Monday, June 10, 2024

Rich Ragany - You Can Get Dark with Me

I know this is around the 20th time that I have championed the songwriting talents of Mr. Rich Ragany, but I have to say that ole Rags has truly outdone himself with his new album You Can Get Dark with Me (out this Friday on Barrel And Squidger Records). In the aftermath of What We Do (To Not Let Go), his arena-sized swan song with his band The Digressions, Rags wanted to go in a more intimate direction with his next release. But rather than simply going the typical homemade "unplugged" route, Rags had a more interesting idea: he would "deconstruct to reconstruct." He recorded all these songs at home on the very day they were written. The tracks were later fleshed out in the studio with producer Andy Brook and the Digressions' rhythm section of Simon Maxwell and Ricky McGuire. Rags also traveled back to his hometown of Calgary to work on a few tracks with his pal Russ Broom. Notably, the final mixes of these tracks still include Rags' original homemade recordings. The whole point of this approach was to capture the spur-of-the-moment solitary inspiration of the songs while also highlighting how they blossomed into something even better. Sometimes songwriters try and simplify things. Other times, they try and stretch themselves. Here Rags has done both, creating songs that sound meticulously-crafted without losing their direct, personal feel. You might guess that all those guitars were overdubbed in the studio. Nope, that's actually Rags in his bathroom with an acoustic guitar. I kid you not!

Music reviewers (myself included...ha ha) are sometimes full of it when they hail every favorite artist's new release as their best yet. But there's no way I can't say You Can Get Dark with Me is the best album Rich Ragany has ever put his name on. He has been on quite a run over the past decade, releasing three albums with The Role Models, three with The Digressions, and now his proper solo debut. All of these previous records were excellent and among the best long players of their year. But Rags has never delivered a more powerful or consistent collection of songs than the one he will drop on Friday. You Can Get Dark with Me contains 10 songs, and every single one of them would have been a standout track on any of Rags' previous releases. To call this album "filler-free" is an understatement. What stands out to me is how seamless Rags' growth as a songwriter has been — building off his roots in punk rock and power pop yet very quickly transcending genre. It's very hard to put a label on You Can Get Dark with Me because it simply sounds like Rich Ragany. And who says we need to label music? Rags put his soul into these songs. His voice, his flair for melody, his knack for anthemic hooks, and his relatability as a songwriter are the stuff of a genuine original. And after three decades plus of slugging it out in the world of rock 'n' roll, he's just now hitting his creative peak. I promise to call him out if his next record sounds like Warrant, but something tells me I won't have to worry about that. 

Of course the album title is worthy of mention. It was inspired by something Scott Sorry said to Rags, and it speaks to what so many of these songs are truly about. When it comes to friendship (or any kind of close relationship), some of our most meaningful interactions stem from hard times. We support our friends when they struggle, and we use our strength to lift them up. Other times our friends do this for us. Sometimes this leads to dark conversations, but those dark conversations can be lifelines for us or the people we love. The people willing to get dark with you are the people you need in your life. It goes without saying that You Can Get Dark with Me gets a little dark, but it's dark in a way that's honest and intimate and invigorating for the soul. Rags has a way of writing about topics such as trauma, addiction, grief, alienation, and self-doubt as if he's talking directly to a friend. If you don't know him, you'll feel like you do after you listen to this album. Surely that's one of the marks of a great songwriter. Singling out individual tracks is a difficult task on an album as strong as this one. That said, "You Can Get Dark with Me" is a powerful ballad worthy of its inspired title. "Sierra Bonita," redolent of '80s new wave and post-punk, meets every possible definition of an anthem. "Tragic Celebration" is deeply-moving and inspiring — and quite possibly the best song Rags has ever written. "Worth," which passionately justifies all the struggles, sacrifices, trials, and tribulations that go into a life of a musician, puts an emphatic end mark on an extraordinary album.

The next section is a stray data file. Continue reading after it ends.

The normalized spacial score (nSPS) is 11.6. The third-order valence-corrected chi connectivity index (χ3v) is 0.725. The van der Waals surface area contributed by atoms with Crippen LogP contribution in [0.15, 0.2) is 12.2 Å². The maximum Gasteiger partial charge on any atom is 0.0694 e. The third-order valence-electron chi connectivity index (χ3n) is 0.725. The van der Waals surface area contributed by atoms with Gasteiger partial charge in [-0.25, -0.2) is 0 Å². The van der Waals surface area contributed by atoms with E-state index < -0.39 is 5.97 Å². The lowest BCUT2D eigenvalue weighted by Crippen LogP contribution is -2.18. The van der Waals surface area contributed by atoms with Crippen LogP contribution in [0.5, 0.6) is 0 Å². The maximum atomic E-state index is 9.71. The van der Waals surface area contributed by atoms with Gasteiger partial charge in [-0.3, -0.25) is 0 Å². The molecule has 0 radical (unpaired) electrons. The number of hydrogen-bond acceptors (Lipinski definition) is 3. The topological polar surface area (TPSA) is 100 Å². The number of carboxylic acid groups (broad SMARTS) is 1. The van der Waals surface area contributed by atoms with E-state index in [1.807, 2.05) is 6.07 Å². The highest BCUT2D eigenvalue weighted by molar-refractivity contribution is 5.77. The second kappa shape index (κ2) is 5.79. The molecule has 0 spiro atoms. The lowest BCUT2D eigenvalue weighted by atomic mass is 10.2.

Due to the way it as created, You Can Get Dark with Me is a very unique album. It does come off as more intimate and personal than What We Do (To Not Let Go), yet it's no less anthemic. It's a great album to listen to while you're taking a long walk or sitting alone on the porch reflecting on the meaning of life. These songs will hit deep in your soul, but they'll also make you want to pump your fist, sing along, jubilantly dance in public, and relish feeling alive. Now four paragraphs deep into this piece, I'm surely preaching to the choir if I proclaim Rich Ragany one of the best songwriters out there. But if you do need some convincing, You Can Get Dark with Me is the album to listen to. Order it here!

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